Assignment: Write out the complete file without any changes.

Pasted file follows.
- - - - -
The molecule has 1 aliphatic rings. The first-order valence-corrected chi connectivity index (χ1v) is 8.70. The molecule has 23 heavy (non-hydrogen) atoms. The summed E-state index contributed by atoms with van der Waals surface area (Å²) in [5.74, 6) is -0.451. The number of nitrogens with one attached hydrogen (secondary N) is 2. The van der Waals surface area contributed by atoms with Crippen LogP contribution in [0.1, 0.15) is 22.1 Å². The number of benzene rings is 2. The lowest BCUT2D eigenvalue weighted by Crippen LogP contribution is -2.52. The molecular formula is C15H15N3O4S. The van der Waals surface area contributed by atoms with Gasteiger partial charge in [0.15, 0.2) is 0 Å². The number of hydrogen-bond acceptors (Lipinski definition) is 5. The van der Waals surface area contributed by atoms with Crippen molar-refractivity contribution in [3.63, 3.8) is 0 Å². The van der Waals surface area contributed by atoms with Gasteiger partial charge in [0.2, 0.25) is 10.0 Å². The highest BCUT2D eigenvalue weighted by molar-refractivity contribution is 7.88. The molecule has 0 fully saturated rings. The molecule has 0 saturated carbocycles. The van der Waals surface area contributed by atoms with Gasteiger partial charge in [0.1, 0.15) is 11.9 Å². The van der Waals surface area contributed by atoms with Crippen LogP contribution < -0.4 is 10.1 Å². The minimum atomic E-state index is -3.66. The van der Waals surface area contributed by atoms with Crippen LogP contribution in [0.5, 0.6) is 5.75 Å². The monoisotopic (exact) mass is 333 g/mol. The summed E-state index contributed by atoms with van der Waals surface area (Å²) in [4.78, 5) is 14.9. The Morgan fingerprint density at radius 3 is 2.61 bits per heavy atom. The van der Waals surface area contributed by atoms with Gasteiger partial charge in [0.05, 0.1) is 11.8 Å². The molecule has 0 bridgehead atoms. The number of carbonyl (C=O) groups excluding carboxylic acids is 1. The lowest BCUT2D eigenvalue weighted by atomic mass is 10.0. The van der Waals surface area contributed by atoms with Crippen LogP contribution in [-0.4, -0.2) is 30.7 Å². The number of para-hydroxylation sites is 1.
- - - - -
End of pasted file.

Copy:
The molecule has 1 aliphatic rings. The first-order valence-corrected chi connectivity index (χ1v) is 8.70. The molecule has 23 heavy (non-hydrogen) atoms. The summed E-state index contributed by atoms with van der Waals surface area (Å²) in [5.74, 6) is -0.451. The number of nitrogens with one attached hydrogen (secondary N) is 2. The van der Waals surface area contributed by atoms with Crippen LogP contribution in [0.1, 0.15) is 22.1 Å². The number of benzene rings is 2. The lowest BCUT2D eigenvalue weighted by Crippen LogP contribution is -2.52. The molecular formula is C15H15N3O4S. The van der Waals surface area contributed by atoms with Gasteiger partial charge in [0.15, 0.2) is 0 Å². The number of hydrogen-bond acceptors (Lipinski definition) is 5. The van der Waals surface area contributed by atoms with Crippen molar-refractivity contribution in [3.63, 3.8) is 0 Å². The van der Waals surface area contributed by atoms with Gasteiger partial charge in [0.2, 0.25) is 10.0 Å². The highest BCUT2D eigenvalue weighted by molar-refractivity contribution is 7.88. The molecule has 0 fully saturated rings. The molecule has 0 saturated carbocycles. The van der Waals surface area contributed by atoms with Gasteiger partial charge in [0.1, 0.15) is 11.9 Å². The van der Waals surface area contributed by atoms with Crippen LogP contribution < -0.4 is 10.1 Å². The minimum atomic E-state index is -3.66. The van der Waals surface area contributed by atoms with Crippen LogP contribution in [0.5, 0.6) is 5.75 Å². The monoisotopic (exact) mass is 333 g/mol. The summed E-state index contributed by atoms with van der Waals surface area (Å²) in [4.78, 5) is 14.9. The Morgan fingerprint density at radius 3 is 2.61 bits per heavy atom. The van der Waals surface area contributed by atoms with Gasteiger partial charge in [0.05, 0.1) is 11.8 Å². The molecule has 0 bridgehead atoms. The number of carbonyl (C=O) groups excluding carboxylic acids is 1. The lowest BCUT2D eigenvalue weighted by atomic mass is 10.0. The van der Waals surface area contributed by atoms with Crippen LogP contribution in [-0.4, -0.2) is 30.7 Å². The number of para-hydroxylation sites is 1.